The Innkeepers (2011) – Not scary enough, yet engaging

The Innkeepers follows some unnatural events in the Yankee Pedlar Inn in Connecticut, which is known to locals as the most haunted hotels. The movie focuses  on its final week of service before it closes for good after a century long history.

On its final few days, the last remaining two employees Claire (Sara Paxton) and Luke (Pat Healy) are adamant to find out the truth of the ghost story behind the hotel. So, while taking up the desk-clerking jobs they started experiencing some strange happenings in and around with the check in of some unusual guests.

This low-budget film, directed by American writer-director Ti West, whose earlier attempt “The House of the Devil” bombed at box office, is not scary enough to make you fast-forward the DVD, but not entirely boring because of its very few yet genuine chilling scenes.

May be it is West’s style of filmmaking in bringing gore-free and not so terrifying plot. Nevertheless, The Innkeepers is entertaining if you start following characters without searching or waiting for ghost to appear on screen.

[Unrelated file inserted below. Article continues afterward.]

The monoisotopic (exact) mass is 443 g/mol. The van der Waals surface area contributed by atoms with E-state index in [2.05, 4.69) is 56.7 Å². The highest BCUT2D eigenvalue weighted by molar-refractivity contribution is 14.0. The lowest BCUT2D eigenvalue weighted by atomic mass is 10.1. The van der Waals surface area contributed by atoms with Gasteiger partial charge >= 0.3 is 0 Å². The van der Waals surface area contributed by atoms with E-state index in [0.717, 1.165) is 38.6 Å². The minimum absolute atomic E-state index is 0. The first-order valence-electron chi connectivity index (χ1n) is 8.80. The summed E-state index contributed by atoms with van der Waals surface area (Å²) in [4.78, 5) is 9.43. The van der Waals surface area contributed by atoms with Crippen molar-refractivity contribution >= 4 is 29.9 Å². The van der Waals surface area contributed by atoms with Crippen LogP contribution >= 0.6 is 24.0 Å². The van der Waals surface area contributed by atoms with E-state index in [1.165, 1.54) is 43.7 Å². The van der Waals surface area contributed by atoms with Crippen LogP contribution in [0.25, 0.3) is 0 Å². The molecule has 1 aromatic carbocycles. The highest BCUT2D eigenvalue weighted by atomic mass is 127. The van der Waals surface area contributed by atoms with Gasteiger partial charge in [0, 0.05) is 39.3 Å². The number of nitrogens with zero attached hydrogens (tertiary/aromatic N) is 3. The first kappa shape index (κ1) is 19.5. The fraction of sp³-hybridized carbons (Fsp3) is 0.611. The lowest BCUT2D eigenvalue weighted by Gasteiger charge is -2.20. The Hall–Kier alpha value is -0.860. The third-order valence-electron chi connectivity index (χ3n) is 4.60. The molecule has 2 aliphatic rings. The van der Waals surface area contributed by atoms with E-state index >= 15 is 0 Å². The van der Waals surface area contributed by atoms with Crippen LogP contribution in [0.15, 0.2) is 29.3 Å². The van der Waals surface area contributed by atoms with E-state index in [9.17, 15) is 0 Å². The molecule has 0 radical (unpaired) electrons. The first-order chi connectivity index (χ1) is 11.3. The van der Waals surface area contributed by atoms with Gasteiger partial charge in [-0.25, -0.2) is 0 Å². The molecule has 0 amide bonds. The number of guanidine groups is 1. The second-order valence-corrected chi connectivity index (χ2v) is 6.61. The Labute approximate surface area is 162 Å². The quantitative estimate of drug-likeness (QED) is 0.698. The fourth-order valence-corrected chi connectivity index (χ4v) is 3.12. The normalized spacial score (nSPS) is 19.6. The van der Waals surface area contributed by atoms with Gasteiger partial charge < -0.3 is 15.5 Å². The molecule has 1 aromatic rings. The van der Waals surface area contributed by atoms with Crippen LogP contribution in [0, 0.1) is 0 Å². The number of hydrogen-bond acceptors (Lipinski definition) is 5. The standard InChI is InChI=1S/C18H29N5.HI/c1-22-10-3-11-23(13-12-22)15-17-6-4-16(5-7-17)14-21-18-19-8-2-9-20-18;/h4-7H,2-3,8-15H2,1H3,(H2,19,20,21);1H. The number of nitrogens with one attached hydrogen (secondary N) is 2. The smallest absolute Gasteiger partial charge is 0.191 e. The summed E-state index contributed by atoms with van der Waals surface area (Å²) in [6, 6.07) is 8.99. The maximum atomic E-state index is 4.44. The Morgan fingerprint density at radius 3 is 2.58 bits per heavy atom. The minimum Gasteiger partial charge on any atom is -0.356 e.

Director West just like his earlier film “The House of the Devil” has almost painted everything in a very traditional approach. After introduction of its lead characters, the film takes its own pace to build up. Set entirely inside the hotel, barring few scenes, it gives you a very old feeling, like the early 80’s, yet quite modern in terms of interaction between characters.

If you are still thinking that I did not tell you about the ghost, it’s because I simply want you to watch. Throughout the film before the last 15 minutes, you might even end up thinking that the story of ghost is only in the mind of Claire and there is no actual ghost.

In the absence of a compelling storyline, the success of The Innkeepers totally goes to its director who has put an outstanding effort in engaging us with the characters so deeply that we end up frightening away even with the slightest of shock moment.



This post has been written, edited and published by the Cinecelluloid editorial team.

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